These heart-shaped Raspberry Hand Pies make the perfect treat for Valentine's Day. A flakey sweet shortcrust pastry is filled with sweet raspberry jam, fresh raspberries and white chocolate and baked to golden perfection. Topped with more white chocolate, you'll find it hard to stop at only one!
Any opportunity to make sweet shortcrust pastry and I'll take it! I made a super-comprehensive guide to eliminate any intimidation that you may have to make the pastry. This type of pastry forms the perfect foundation to make these delectable mini Raspberry Hand Pies. And it couldn't be easier!
Treat your loved ones with these cute as-anything heart-shaped hand pies. The pastry bakes up to buttery, flakey perfection, and inside you'll be surprised with a combination of fresh raspberries and beautiful raspberry jam.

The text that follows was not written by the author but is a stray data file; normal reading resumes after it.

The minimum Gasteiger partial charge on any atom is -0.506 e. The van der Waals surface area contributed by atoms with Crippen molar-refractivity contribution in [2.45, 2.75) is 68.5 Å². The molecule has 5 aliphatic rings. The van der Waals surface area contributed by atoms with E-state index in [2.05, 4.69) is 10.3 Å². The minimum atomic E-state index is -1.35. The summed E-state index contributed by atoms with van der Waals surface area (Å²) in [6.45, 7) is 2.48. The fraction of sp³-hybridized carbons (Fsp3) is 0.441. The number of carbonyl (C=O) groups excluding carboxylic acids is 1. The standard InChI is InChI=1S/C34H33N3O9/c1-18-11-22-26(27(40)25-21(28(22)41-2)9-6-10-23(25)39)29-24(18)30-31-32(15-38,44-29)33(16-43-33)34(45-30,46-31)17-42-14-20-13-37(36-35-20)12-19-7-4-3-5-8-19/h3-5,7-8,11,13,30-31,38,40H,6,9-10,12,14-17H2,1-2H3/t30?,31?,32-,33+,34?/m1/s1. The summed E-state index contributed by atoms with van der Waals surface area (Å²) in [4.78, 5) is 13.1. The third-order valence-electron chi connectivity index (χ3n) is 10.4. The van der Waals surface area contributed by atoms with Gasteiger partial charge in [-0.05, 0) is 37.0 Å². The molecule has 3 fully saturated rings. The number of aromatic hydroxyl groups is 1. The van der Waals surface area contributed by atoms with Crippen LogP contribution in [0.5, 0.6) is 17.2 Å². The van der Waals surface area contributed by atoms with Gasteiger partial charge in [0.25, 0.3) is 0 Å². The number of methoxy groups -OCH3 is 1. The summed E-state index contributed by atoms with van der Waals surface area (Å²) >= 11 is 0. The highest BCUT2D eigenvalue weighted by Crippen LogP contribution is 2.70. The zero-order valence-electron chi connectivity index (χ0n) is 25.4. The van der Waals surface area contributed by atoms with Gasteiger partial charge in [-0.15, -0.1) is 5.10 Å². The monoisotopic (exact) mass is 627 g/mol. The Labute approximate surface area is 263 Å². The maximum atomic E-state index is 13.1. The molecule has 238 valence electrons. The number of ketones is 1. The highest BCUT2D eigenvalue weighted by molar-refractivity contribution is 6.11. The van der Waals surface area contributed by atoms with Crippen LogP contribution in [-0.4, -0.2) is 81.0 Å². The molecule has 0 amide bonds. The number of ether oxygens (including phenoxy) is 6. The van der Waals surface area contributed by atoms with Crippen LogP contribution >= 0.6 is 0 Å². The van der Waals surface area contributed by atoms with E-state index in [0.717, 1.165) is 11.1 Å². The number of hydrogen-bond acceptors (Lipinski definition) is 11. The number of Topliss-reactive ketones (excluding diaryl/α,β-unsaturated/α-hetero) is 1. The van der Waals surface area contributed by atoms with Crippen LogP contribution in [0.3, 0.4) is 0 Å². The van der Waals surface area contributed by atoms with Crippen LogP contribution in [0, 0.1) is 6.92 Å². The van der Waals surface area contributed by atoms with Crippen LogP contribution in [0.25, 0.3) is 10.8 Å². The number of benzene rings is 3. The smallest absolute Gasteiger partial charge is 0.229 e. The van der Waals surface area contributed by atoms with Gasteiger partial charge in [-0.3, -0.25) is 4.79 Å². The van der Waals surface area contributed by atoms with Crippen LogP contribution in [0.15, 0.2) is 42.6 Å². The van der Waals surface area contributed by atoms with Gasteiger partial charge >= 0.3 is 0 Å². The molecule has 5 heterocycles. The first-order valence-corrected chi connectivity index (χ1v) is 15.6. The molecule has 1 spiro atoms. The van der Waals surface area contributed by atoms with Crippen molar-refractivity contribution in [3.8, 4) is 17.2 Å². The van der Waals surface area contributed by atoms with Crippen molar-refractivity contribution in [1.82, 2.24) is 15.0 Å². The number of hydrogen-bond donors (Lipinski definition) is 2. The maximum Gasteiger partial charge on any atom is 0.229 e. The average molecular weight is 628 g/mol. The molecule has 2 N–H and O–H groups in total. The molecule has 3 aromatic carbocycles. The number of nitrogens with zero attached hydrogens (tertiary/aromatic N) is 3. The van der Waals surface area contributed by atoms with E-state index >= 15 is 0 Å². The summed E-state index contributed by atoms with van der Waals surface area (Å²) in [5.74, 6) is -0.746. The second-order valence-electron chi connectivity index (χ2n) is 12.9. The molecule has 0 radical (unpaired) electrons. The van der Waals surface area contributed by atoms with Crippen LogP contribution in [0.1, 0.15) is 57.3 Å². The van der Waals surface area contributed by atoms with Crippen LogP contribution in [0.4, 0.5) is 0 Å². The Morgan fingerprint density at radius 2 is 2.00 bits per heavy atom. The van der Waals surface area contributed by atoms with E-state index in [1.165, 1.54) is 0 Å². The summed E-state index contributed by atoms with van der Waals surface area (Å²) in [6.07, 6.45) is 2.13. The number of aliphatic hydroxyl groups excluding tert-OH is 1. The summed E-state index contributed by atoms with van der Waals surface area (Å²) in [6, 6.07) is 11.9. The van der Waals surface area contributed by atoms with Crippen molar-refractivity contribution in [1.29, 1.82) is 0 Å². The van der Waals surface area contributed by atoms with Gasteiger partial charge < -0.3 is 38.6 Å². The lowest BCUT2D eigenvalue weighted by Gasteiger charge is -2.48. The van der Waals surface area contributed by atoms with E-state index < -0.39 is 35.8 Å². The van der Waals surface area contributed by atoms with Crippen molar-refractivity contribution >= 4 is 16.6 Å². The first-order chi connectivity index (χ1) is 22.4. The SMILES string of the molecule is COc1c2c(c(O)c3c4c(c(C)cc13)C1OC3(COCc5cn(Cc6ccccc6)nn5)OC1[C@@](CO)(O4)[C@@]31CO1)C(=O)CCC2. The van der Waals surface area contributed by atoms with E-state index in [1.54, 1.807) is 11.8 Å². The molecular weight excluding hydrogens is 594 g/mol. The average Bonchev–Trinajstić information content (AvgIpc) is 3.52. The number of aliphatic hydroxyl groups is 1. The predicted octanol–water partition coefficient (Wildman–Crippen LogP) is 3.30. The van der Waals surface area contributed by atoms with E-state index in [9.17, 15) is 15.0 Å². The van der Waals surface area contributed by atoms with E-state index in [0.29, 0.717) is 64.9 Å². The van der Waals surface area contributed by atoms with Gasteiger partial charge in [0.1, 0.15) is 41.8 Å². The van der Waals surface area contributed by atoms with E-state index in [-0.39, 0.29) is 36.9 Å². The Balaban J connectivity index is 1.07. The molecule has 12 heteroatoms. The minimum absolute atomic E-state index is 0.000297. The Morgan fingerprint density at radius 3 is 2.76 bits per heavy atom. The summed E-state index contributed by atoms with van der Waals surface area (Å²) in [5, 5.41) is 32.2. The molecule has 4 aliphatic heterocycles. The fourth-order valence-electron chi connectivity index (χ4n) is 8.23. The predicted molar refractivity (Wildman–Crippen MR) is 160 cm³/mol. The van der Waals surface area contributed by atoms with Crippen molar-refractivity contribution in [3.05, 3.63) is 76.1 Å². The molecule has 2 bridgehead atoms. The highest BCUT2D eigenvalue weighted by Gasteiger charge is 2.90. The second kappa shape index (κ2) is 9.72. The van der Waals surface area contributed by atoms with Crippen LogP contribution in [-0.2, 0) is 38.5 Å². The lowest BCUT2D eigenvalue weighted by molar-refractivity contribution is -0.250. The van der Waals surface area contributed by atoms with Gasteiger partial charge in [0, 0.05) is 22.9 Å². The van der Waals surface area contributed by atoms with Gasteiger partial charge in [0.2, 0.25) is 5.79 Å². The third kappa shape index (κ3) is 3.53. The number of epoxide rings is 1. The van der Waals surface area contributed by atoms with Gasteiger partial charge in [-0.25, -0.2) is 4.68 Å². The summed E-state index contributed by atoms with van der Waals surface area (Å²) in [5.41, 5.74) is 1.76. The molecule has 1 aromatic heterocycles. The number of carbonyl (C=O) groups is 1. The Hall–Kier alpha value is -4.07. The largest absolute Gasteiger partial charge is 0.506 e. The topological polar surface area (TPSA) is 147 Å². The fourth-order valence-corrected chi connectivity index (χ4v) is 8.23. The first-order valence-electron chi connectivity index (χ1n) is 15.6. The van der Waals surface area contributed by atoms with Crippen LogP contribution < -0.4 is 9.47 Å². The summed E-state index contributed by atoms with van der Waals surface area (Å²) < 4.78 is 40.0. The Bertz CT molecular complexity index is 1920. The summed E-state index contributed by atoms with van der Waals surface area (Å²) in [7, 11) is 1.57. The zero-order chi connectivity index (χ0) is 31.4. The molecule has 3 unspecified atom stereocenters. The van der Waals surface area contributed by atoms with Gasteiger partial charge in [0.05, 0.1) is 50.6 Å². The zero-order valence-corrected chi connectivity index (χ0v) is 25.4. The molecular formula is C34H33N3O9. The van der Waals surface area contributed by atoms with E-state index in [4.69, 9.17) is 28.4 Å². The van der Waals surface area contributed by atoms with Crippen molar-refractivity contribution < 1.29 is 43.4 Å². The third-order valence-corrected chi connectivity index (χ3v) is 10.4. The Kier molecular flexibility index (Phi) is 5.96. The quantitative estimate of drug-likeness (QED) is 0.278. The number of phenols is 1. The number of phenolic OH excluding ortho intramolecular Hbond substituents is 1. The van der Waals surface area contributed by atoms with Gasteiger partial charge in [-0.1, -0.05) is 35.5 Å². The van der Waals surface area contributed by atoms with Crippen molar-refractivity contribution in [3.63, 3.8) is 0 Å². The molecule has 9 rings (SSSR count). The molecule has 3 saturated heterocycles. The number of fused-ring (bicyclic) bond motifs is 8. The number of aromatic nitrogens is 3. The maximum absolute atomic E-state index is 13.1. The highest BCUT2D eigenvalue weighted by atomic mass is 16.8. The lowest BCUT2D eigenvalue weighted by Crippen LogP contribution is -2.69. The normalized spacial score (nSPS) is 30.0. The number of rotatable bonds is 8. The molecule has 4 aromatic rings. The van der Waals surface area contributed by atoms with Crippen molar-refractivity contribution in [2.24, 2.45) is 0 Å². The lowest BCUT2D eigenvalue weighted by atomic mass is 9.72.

The combination of sweet white chocolate and sticky raspberry jam is heavenly. Also, check out my Raspberry White Chocolate Loaf! The pairing of flavours is universally known to be perfect. So why not use it in these raspberry hand pies? They taste spectacular and look gorgeous, making this the perfect snack or dessert on any day of the year, not just for Valentine's Day.
This post is long- primarily due to the step-by-step images and instructions I put in the How To section. I'm a firm believer that images help- especially with a recipe that appears to be fiddly.
🌟 Why You'll Love This Recipe
- Fabulous for Valentine's Day but also year-round! This makes a fun and delectable treat for 14th Feb, but stamp out with a round cookie cutter, and you'll be eating these all year long!
- Minimal ingredients, maximum flavour. With only ten ingredients for the pastry and filling, there's no excuse not to make these
- Customise the flavouring. Fill the hand pies with any filling you like, strawberry, blackberry, apricot, or just go all chocolate. It's a build-your-own adventure right here!